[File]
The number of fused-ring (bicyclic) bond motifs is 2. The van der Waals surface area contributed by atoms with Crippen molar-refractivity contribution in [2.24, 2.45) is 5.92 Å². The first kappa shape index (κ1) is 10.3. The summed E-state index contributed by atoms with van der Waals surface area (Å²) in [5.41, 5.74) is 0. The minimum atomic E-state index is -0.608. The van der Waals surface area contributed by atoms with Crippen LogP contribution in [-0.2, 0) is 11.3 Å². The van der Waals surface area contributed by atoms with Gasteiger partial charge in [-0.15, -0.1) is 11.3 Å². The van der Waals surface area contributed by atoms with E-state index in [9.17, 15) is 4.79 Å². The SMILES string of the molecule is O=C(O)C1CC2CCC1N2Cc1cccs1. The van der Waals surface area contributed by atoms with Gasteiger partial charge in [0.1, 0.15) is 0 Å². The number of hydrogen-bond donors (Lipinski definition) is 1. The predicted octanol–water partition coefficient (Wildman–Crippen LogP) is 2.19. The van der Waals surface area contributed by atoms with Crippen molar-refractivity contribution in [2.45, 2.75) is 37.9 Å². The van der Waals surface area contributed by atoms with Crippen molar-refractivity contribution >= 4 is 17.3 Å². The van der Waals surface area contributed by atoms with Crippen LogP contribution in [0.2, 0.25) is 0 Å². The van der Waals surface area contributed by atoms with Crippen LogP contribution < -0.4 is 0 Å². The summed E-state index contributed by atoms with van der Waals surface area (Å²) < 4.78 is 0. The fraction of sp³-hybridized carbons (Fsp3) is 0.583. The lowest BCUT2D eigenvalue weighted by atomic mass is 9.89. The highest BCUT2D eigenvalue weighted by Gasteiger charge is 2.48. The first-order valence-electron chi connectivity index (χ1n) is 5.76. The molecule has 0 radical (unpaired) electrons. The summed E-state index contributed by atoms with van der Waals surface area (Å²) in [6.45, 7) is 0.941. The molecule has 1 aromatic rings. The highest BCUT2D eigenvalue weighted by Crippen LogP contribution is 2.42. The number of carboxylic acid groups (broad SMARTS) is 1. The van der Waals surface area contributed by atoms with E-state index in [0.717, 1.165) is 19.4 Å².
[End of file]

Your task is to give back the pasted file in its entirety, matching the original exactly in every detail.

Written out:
The number of fused-ring (bicyclic) bond motifs is 2. The van der Waals surface area contributed by atoms with Crippen molar-refractivity contribution in [2.24, 2.45) is 5.92 Å². The first kappa shape index (κ1) is 10.3. The summed E-state index contributed by atoms with van der Waals surface area (Å²) in [5.41, 5.74) is 0. The minimum atomic E-state index is -0.608. The van der Waals surface area contributed by atoms with Crippen LogP contribution in [-0.2, 0) is 11.3 Å². The van der Waals surface area contributed by atoms with Gasteiger partial charge in [-0.15, -0.1) is 11.3 Å². The van der Waals surface area contributed by atoms with E-state index in [9.17, 15) is 4.79 Å². The SMILES string of the molecule is O=C(O)C1CC2CCC1N2Cc1cccs1. The van der Waals surface area contributed by atoms with Gasteiger partial charge in [0.1, 0.15) is 0 Å². The number of hydrogen-bond donors (Lipinski definition) is 1. The predicted octanol–water partition coefficient (Wildman–Crippen LogP) is 2.19. The van der Waals surface area contributed by atoms with Crippen molar-refractivity contribution in [2.45, 2.75) is 37.9 Å². The van der Waals surface area contributed by atoms with Crippen molar-refractivity contribution >= 4 is 17.3 Å². The van der Waals surface area contributed by atoms with Crippen LogP contribution in [0.2, 0.25) is 0 Å². The van der Waals surface area contributed by atoms with Crippen LogP contribution < -0.4 is 0 Å². The summed E-state index contributed by atoms with van der Waals surface area (Å²) < 4.78 is 0. The fraction of sp³-hybridized carbons (Fsp3) is 0.583. The lowest BCUT2D eigenvalue weighted by atomic mass is 9.89. The highest BCUT2D eigenvalue weighted by Gasteiger charge is 2.48. The first-order valence-electron chi connectivity index (χ1n) is 5.76. The molecule has 0 radical (unpaired) electrons. The summed E-state index contributed by atoms with van der Waals surface area (Å²) in [6.45, 7) is 0.941. The molecule has 1 aromatic rings. The highest BCUT2D eigenvalue weighted by Crippen LogP contribution is 2.42. The number of carboxylic acid groups (broad SMARTS) is 1. The van der Waals surface area contributed by atoms with E-state index in [0.717, 1.165) is 19.4 Å².